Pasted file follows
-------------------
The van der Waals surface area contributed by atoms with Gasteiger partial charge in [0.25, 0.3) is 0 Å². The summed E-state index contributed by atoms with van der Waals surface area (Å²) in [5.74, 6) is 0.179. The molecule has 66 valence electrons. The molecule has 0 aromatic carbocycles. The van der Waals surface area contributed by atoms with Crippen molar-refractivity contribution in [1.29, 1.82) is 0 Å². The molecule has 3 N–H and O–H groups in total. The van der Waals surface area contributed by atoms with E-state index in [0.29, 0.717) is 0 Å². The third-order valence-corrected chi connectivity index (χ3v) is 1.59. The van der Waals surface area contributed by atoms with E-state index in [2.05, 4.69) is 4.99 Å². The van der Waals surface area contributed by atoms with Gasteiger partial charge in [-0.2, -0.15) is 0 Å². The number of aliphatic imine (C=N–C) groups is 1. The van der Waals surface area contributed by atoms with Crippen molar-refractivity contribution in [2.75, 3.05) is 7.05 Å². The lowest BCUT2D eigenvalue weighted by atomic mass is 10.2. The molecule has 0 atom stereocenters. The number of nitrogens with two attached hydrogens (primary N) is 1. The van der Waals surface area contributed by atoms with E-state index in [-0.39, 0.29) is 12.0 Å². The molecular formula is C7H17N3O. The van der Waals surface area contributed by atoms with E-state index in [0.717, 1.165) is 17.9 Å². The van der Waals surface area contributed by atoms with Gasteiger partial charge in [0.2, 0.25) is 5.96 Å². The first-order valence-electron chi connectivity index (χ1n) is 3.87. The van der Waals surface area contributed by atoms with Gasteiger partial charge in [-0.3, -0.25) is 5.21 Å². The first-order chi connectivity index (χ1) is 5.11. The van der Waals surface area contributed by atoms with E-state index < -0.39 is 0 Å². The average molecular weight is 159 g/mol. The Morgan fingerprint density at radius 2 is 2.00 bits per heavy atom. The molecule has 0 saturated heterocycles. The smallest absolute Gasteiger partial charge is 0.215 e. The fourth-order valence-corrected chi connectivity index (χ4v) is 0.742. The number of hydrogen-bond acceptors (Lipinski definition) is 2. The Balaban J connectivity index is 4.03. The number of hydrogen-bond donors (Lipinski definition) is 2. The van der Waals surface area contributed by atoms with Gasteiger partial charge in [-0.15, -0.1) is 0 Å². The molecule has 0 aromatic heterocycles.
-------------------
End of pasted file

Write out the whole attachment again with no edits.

The van der Waals surface area contributed by atoms with Gasteiger partial charge in [0.25, 0.3) is 0 Å². The summed E-state index contributed by atoms with van der Waals surface area (Å²) in [5.74, 6) is 0.179. The molecule has 66 valence electrons. The molecule has 0 aromatic carbocycles. The van der Waals surface area contributed by atoms with Crippen molar-refractivity contribution in [1.29, 1.82) is 0 Å². The molecule has 3 N–H and O–H groups in total. The van der Waals surface area contributed by atoms with E-state index in [0.29, 0.717) is 0 Å². The third-order valence-corrected chi connectivity index (χ3v) is 1.59. The van der Waals surface area contributed by atoms with E-state index in [2.05, 4.69) is 4.99 Å². The van der Waals surface area contributed by atoms with Gasteiger partial charge in [-0.2, -0.15) is 0 Å². The number of aliphatic imine (C=N–C) groups is 1. The van der Waals surface area contributed by atoms with Crippen molar-refractivity contribution in [2.75, 3.05) is 7.05 Å². The lowest BCUT2D eigenvalue weighted by atomic mass is 10.2. The molecule has 0 atom stereocenters. The number of nitrogens with two attached hydrogens (primary N) is 1. The van der Waals surface area contributed by atoms with E-state index in [-0.39, 0.29) is 12.0 Å². The molecular formula is C7H17N3O. The van der Waals surface area contributed by atoms with E-state index in [0.717, 1.165) is 17.9 Å². The van der Waals surface area contributed by atoms with Gasteiger partial charge in [0.2, 0.25) is 5.96 Å². The first-order valence-electron chi connectivity index (χ1n) is 3.87. The van der Waals surface area contributed by atoms with Gasteiger partial charge in [-0.3, -0.25) is 5.21 Å². The first-order chi connectivity index (χ1) is 5.11. The van der Waals surface area contributed by atoms with E-state index < -0.39 is 0 Å². The average molecular weight is 159 g/mol. The Morgan fingerprint density at radius 2 is 2.00 bits per heavy atom. The molecule has 0 saturated heterocycles. The smallest absolute Gasteiger partial charge is 0.215 e. The fourth-order valence-corrected chi connectivity index (χ4v) is 0.742. The number of hydrogen-bond acceptors (Lipinski definition) is 2. The Balaban J connectivity index is 4.03. The number of hydrogen-bond donors (Lipinski definition) is 2. The van der Waals surface area contributed by atoms with Gasteiger partial charge in [-0.15, -0.1) is 0 Å². The molecule has 0 aromatic heterocycles.